Friday, November 24, 2006

Mourning - a six-course feast

While one continent partakes in one of its most excessive holidays of the year, spending days in the kitchen for a meal that will likely be consumed in minutes, one-fourth the population of a tiny Arab nation across the Atlantic and into the Mediterranean pours into the streets of its capitol, pressed tightly around the Place des Martyrs, waving the national flag and Phalangist party flags, singing tribute for an entire day to the young Minister of Industry, assassinated on Tuesday.

Contrary to the impressions cast by the nerve-wracked BBC reporters Live on the scene, the crowd was quite civil, the procession organized, and after a suitable period of public mourning, speeches, and other rituals of death, the crowds just amiably went home. I almost got the impression that the media wanted the demonstration to devolve into chaos, the streets to fill with rage, and riots to push this country another step closer to the Civil War that only the Lebanese themselves seem to believe is a last resort. But it didn't come to that, and by Thursday evening, as Americans were just waking to the aromas of chestnut stuffing and pumpkin pie spice, a few pubs in Gemayzee had even opened their doors and people began to meander the streets again. In fact, we even made a brief appearance at an art opening tonight, again at Espace SD, for a Lebanese videographer/photographer who, until the July war, had been living in France for many years. As his father slipped further into the toxic nest of cancer cells, he returned home to see, and eventually bury him, and he's since stayed. Tonight, he presented a collection of photographs, eerily orange, all distorted via pixillation, and each of burnings building or collapsing, or smoke obscuring the pain and horror going on within it.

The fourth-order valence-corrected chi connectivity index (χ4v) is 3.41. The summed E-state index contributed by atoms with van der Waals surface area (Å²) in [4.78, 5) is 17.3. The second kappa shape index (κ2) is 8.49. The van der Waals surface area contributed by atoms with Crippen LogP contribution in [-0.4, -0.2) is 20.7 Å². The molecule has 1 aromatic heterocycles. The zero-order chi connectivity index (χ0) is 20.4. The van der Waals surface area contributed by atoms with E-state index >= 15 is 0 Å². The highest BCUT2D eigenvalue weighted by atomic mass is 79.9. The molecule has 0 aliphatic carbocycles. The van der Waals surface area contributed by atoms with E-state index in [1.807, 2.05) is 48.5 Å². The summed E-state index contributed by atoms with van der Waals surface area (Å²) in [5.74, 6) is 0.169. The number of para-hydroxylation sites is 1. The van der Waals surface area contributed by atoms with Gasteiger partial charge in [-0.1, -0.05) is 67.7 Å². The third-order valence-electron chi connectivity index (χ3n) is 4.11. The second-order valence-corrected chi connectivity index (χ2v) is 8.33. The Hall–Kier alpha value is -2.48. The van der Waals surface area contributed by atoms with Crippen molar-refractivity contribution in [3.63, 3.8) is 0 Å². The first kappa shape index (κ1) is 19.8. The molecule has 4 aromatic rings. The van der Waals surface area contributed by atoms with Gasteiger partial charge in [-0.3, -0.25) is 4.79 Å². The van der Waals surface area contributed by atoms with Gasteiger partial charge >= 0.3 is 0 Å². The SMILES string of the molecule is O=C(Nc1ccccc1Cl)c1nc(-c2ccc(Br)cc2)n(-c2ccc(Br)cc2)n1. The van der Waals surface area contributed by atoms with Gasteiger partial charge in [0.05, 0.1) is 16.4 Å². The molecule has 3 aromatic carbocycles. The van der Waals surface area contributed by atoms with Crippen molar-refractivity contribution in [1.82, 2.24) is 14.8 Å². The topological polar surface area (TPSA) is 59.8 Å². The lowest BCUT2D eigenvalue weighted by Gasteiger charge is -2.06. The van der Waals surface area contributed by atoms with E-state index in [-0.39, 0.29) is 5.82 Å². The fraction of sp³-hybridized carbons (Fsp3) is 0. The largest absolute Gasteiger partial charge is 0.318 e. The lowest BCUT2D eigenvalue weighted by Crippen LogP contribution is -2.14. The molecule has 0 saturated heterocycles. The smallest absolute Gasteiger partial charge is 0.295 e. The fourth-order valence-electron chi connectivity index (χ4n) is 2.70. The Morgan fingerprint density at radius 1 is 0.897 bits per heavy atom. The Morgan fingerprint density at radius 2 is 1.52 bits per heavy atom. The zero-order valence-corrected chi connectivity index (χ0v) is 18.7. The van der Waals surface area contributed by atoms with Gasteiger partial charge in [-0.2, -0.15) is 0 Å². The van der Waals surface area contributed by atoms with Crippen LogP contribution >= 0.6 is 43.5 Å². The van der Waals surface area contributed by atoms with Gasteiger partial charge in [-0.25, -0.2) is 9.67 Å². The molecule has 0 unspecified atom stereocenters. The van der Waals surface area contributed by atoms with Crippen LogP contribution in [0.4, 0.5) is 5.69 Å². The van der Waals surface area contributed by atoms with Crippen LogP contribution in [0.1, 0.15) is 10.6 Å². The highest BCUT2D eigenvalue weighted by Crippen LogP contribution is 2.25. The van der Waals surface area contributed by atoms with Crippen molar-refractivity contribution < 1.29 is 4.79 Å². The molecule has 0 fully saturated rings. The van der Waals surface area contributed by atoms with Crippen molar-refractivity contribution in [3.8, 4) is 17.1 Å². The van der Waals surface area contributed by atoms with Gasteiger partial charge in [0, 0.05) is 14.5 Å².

Already, I am tired of images of war. not bored with them, but physically and emotionally tired. And I wasn't even here in July, nor, like Wael, have I spent the first 16 years of my life numbing myself to shots fired in the night, sniper fire in the streets, and a never-ending list of dead, maimed, disappeared, or departed.

Today gave me hope. As the international community almost eagerly awaited the collapse, suggesting that all the nation needs is two more Ministry resignations or assassinations before the government must fall, I had hope in Lebanon, despite her many aliments. Today, the mourners came in relative peace, and left as they came, and Nasrallah's demonstrators will wait for another day.

There is nothing quite like viewing the news form other sources, and Lebanon's local English-language paper, The Daily Star is quite excellent, and well worth its 100% advertisement-free price tag of US$1.60 for about 12 pages of nothing but news, presented from the perspectives of each of the most dominant religious sects in Lebanon. And, contrary to UK and USA opinion, I've found Al-Jazeera's English-language web page reports some poignant less-covered stories while offering an interesting perspective of how the Arab world interprets international news.

No comments: